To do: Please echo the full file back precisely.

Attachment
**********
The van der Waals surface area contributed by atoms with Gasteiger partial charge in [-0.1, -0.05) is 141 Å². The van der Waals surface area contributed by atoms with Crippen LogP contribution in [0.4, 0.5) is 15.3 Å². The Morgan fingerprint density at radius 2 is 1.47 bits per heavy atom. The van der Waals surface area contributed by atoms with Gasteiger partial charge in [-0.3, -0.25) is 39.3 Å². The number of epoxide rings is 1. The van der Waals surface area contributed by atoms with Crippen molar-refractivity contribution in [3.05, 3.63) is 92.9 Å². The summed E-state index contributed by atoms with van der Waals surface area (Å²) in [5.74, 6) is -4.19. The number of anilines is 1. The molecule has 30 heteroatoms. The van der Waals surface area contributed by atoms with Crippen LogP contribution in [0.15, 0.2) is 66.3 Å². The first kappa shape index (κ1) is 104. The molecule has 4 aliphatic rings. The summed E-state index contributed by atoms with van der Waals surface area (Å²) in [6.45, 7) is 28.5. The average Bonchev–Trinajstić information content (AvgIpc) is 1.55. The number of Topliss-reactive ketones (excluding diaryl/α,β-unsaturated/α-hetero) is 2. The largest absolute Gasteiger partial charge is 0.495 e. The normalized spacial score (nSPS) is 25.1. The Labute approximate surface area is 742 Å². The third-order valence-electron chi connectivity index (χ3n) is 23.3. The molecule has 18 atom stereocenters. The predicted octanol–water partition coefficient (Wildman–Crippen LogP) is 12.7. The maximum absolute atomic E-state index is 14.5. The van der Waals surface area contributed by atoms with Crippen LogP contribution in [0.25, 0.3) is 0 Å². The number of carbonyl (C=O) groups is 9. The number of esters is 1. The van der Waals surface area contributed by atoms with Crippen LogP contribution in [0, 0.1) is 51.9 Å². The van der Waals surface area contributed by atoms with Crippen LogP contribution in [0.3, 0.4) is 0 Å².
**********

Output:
The van der Waals surface area contributed by atoms with Gasteiger partial charge in [-0.1, -0.05) is 141 Å². The van der Waals surface area contributed by atoms with Crippen LogP contribution in [0.4, 0.5) is 15.3 Å². The Morgan fingerprint density at radius 2 is 1.47 bits per heavy atom. The van der Waals surface area contributed by atoms with Gasteiger partial charge in [-0.3, -0.25) is 39.3 Å². The number of epoxide rings is 1. The van der Waals surface area contributed by atoms with Crippen molar-refractivity contribution in [3.05, 3.63) is 92.9 Å². The summed E-state index contributed by atoms with van der Waals surface area (Å²) in [5.74, 6) is -4.19. The number of anilines is 1. The molecule has 30 heteroatoms. The van der Waals surface area contributed by atoms with Crippen LogP contribution in [0.15, 0.2) is 66.3 Å². The first kappa shape index (κ1) is 104. The molecule has 4 aliphatic rings. The summed E-state index contributed by atoms with van der Waals surface area (Å²) in [6.45, 7) is 28.5. The average Bonchev–Trinajstić information content (AvgIpc) is 1.55. The number of Topliss-reactive ketones (excluding diaryl/α,β-unsaturated/α-hetero) is 2. The largest absolute Gasteiger partial charge is 0.495 e. The normalized spacial score (nSPS) is 25.1. The Labute approximate surface area is 742 Å². The third-order valence-electron chi connectivity index (χ3n) is 23.3. The molecule has 18 atom stereocenters. The predicted octanol–water partition coefficient (Wildman–Crippen LogP) is 12.7. The maximum absolute atomic E-state index is 14.5. The van der Waals surface area contributed by atoms with Crippen LogP contribution in [0.25, 0.3) is 0 Å². The number of carbonyl (C=O) groups is 9. The number of esters is 1. The van der Waals surface area contributed by atoms with Crippen LogP contribution in [0, 0.1) is 51.9 Å². The van der Waals surface area contributed by atoms with Crippen LogP contribution in [0.3, 0.4) is 0 Å².